|Ann Gardner||/News/Analysis and Opinion/Columns/Ann Gardner|
|Boomer Girl||/News/Analysis and Opinion/Columns/Boomer Girl|
|Calder Picket||/News/Analysis and Opinion/Columns/Calder Picket|
|Dolph Simons Jr.||/News/Analysis and Opinion/Columns/Dolph Simons Jr.|
|George Gurley||/News/Analysis and Opinion/Columns/George Gurley|
|Joel J. Gold||/News/Analysis and Opinion/Columns/Joel J. Gold|
|Local||/News/Analysis and Opinion/Columns/Local|
|Local voices||/News/Analysis and Opinion/Columns/Local voices|
|Marsha Henry Goff||/News/Analysis and Opinion/Columns/Marsha Henry Goff|
|Mike Hoeflich||/News/Analysis and Opinion/Columns/Mike Hoeflich|
|Roger Martin||/News/Analysis and Opinion/Columns/Roger Martin|
|Syndicated||/News/Analysis and Opinion/Columns/Syndicated|
|Your Turn||/News/Analysis and Opinion/Columns/Your Turn|
As Donald Trump is sworn in as the 45th U.S. president, you and all your congressional colleagues have a solemn obligation to support your co-equal branch of government.
After 2016’s wild ride in politics, science, sports, and entertainment, no one in their right mind would dare venture predictions for 2017. Here goes.
Gov. Sam Brownback has known for months that the state budget was shockingly out of balance. He also knew he had authority to order budget cuts and bring spending in line with revenues. His failure to act has allowed red ink to balloon to $350 million this year, plus another $580 million in the fiscal year that begins July 1.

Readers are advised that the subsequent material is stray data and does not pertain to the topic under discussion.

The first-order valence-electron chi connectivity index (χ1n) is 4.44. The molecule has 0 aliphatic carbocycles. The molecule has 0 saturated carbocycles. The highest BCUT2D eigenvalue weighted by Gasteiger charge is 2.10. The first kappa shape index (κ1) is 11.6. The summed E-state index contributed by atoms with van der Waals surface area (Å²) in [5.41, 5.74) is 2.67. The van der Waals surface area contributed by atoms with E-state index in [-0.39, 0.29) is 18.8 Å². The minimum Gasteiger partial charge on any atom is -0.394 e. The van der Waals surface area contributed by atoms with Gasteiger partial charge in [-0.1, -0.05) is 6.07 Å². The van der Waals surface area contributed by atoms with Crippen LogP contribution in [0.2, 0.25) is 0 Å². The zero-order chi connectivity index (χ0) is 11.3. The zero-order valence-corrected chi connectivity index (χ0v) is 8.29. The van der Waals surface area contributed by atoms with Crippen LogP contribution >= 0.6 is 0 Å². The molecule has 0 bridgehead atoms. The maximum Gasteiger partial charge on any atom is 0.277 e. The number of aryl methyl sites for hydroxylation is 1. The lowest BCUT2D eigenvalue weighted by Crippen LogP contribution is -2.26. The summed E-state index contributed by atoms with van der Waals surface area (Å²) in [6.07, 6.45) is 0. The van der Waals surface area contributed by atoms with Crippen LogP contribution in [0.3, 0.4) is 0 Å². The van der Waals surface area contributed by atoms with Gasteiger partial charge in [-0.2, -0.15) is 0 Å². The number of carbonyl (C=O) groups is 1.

Three-party politics is back in Kansas. The parties consist of moderate Republicans, conservative Republicans and Democrats. Deals being made and leadership changes afoot all point to a new era — but the state’s problems remain daunting.
Now that Fidel Castro has passed, I thought it appropriate to tell a bizarre story about him and a trip to Cuba. Some years ago, 1999 to be exact, the Baltimore Orioles with their owner, Peter Angelos, ventured to Havana to challenge the Cuban national baseball team in an exhibition game.
For Kansas legislators, the new year may not feel all that happy. Veterans and first-termers alike have to be wondering why they ran for the job. In the upcoming legislative session, they face a daunting task, brimming with political risk.
Christmas is a tough season for a political columnist. We are a grumpy bunch who find a lot to grouse about. This season, however, should bring good cheer and well wishes for our fellow humans. Herewith an effort to put a little cheer into a meager Kansas political Christmas.
In the spirit of the season this retired professor offers Kansas state lawmakers and their newly elected leaders a resolution for starting down the path to fiscal sanity.
This past Monday, Kansas legislators elected their leaders for 2017-8. We should all wish them good luck, because they will need it.
To prepare for life in post-truth America, just study the example of Kansas politics since 2010, when Gov. Sam Brownback and Secretary of State Kris Kobach were elected.